We just adore when contemporary, light and organic interior integrates vintage and classic elements (especially when these features are left from the original construct). The Whitworth Locke is a 160 room hotel with a bar, cafe, lounge and co-working space in Manchester, England designed by Grzywinski+Pons (a New York firm with a history of renovating and redesigning old buildings with history and specific charm).
This project consists of three linked blocks, and the creators paid particular attention to preserve the charming 19th-century Victorian features entwining them with modern design elements, fresh colors and elegant, bespoke furniture details. Introducing a special emphasis on to the textural composition of the place the architects used dynamic materials palette- combining granite blocks pavements with the original brick structures, the beautiful metal atrium of the main gathering spaces (pained in elegant and classy white) with the vibrant presence of fresh greed elements and organic wooden insertions.
The vintage nostalgic thread that goes throughout the decor composition entwines beautifully with the bespoke and custom made furniture elements ( designed mainly by the architects) and the warm and chicky color palette used throughout the hotel – form rooms, to lobby and café-restaurant areas – all are tastefully playful and elegantly artistic. The solid bones of the Victorian fabric host inspired research on into vintage visual communications translated into new and bold language stylistics.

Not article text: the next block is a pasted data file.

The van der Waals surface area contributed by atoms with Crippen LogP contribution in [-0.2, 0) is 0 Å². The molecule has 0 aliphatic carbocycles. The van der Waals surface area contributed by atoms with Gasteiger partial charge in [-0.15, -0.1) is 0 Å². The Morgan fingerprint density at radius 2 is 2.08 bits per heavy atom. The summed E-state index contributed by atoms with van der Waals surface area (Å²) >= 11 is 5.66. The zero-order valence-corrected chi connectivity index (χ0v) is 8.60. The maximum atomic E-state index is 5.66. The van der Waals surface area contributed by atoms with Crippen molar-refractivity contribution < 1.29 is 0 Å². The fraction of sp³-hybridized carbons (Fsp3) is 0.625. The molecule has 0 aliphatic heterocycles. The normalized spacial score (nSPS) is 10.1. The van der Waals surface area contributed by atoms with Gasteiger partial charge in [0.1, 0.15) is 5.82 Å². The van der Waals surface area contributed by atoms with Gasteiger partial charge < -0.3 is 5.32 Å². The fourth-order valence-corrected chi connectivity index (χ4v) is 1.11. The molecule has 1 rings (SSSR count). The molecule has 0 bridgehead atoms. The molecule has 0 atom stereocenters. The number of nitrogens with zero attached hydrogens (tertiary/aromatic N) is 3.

Thin frames and structures within structures, suspended greenery and rounded corners (all trendy decor solutions) fluid shapes of furniture and decor elements, organic materials and interesting lighting and lamps insertions combine in the rich textural and color layout of the place. Every angle of this hotel’s design is picturesque and beautiful, attention to the detail – from the shining brass accents to the unique furniture elements, from the rich textural compositions to the warm color palette – all brings aesthetic beauty and pleasure for the senses. Photos by Nicholas Worley;